• Heart attacks
  • Stroke
  • Heart failure
  • Tears in the aorta
  • Enlarged heart

Mental Health Disorders

People with cocaine dependencies often also struggle with mental health disorders. These may include:

  • Depression
  • Bipolar disorder
  • PTSD
  • Panic attacks
  • Personality disorders

When people struggle with both mental illness and cocaine abuse, it’s known as a dual diagnosis or co-occurring disorders. It can be hard to tell which came first: mental illness or drug abuse. Some people try soothing mental illness symptoms by using drugs to self-medicate. Substance abuse can provide a brief reprieve from depression or anxiety. Other times, drug and alcohol abuse contribute to mental illness symptoms. Some of the same brain chemicals are involved in drug use and mental health disorders. More or less of these chemicals can create mental health symptoms. This is true whether you have a natural imbalance or the imbalance comes from substance abuse.

Cocaine abuse can cause mental disorder symptoms like:

  • Paranoia
  • Homicidal thinking
  • Suicidal thinking
  • Hallucinations
  • Agitation
  • Violent behavior

An addiction to cocaine can also make existing mental illness symptoms worse.

Brain Damage

Research shows addiction to cocaine can damage your brain. A study by the University of Cambridge suggests cocaine may age the brain faster. It can shrink the brain’s gray matter. This causes a number of issues that affect normal functioning. Another study found cocaine can damage the brain in both casual users and dependent users. A recent study looked at the effects of additives in cocaine. Cocaine makers often add a dangerous substance to cocaine called levamisole. This substance can prolong the effects of cocaine. It can also damage the part of your brain responsible for functions like:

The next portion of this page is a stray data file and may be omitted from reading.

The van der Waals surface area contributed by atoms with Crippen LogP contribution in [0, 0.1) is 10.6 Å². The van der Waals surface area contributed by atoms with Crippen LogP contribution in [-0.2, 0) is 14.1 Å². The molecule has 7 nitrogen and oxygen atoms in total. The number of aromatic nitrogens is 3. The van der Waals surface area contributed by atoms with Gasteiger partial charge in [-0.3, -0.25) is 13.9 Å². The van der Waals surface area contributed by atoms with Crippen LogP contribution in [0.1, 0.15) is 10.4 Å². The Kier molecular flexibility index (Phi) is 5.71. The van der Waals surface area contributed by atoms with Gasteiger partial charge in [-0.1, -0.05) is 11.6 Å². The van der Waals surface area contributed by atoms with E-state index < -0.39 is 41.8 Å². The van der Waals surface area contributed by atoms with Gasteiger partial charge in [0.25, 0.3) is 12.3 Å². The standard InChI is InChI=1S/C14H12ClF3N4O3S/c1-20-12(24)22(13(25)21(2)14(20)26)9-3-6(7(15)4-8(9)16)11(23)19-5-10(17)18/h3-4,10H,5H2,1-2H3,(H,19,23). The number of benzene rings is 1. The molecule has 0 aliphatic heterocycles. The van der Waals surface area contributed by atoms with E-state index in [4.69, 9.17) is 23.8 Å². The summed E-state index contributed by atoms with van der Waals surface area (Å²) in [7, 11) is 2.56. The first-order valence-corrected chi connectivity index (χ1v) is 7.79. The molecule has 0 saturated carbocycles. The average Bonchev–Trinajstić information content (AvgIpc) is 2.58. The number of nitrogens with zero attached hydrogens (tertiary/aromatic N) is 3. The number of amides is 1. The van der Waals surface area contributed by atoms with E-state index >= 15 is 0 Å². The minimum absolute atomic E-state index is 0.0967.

• Reading
  • Thinking
  • Remembering
  • Learning
  • Paying attention
  • Reasoning

Cocaine Addiction Treatment

You can recover from cocaine abuse with the help of substance abuse professionals. Effective cocaine abuse treatment may include a number of approaches such as:

Medical detox – If you’re mixing alcohol or other drugs with cocaine, you may require detox. In a professional rehab center, drug and alcohol detox is safe and as comfortable as possible. Medical professionals monitor you around the clock. They administer medications as needed to ease withdrawal symptoms.

Behavioral therapies – You’ll work in individual, group and family therapy to understand the reasons behind cocaine abuse. These can range from emotional pain and trauma to low self-esteem and relationship issues. You’ll learn healthy thinking and coping skills. Learning how to deal with stressors and challenges helps you in everyday recovery. Therapy approaches may include:

  • Cognitive behavioral therapy
  • Dialectical behavior therapy
  • Motivational interviewing
  • Interpersonal therapy
  • Psychodynamic therapy
  • Contingency management

Mental health treatmentDrug rehab addresses addiction and co-occurring disorders like anxiety and depression. It’s important to tackle both conditions to prevent relapse. You’ll take part in behavioral therapy and psychiatric appointments. Your treatment team will prescribe medications as appropriate for mental health disorder symptoms.

Aftercare – Recovery work doesn’t end after you leave the treatment center. Staff will connect you with resources like therapists and support groups to help you stay sober for the long haul.

If you notice the signs and symptoms of cocaine use in yourself or someone you care about, know that help is available. You’re not alone. The Ranch has helped hundreds of people recover from cocaine addiction and live fulfilling, sober lives. Let us help you live a happier life. Call 844-876-7680 today.

Krisi Herron

Medically Reviewed by

Krisi Herron, LCDC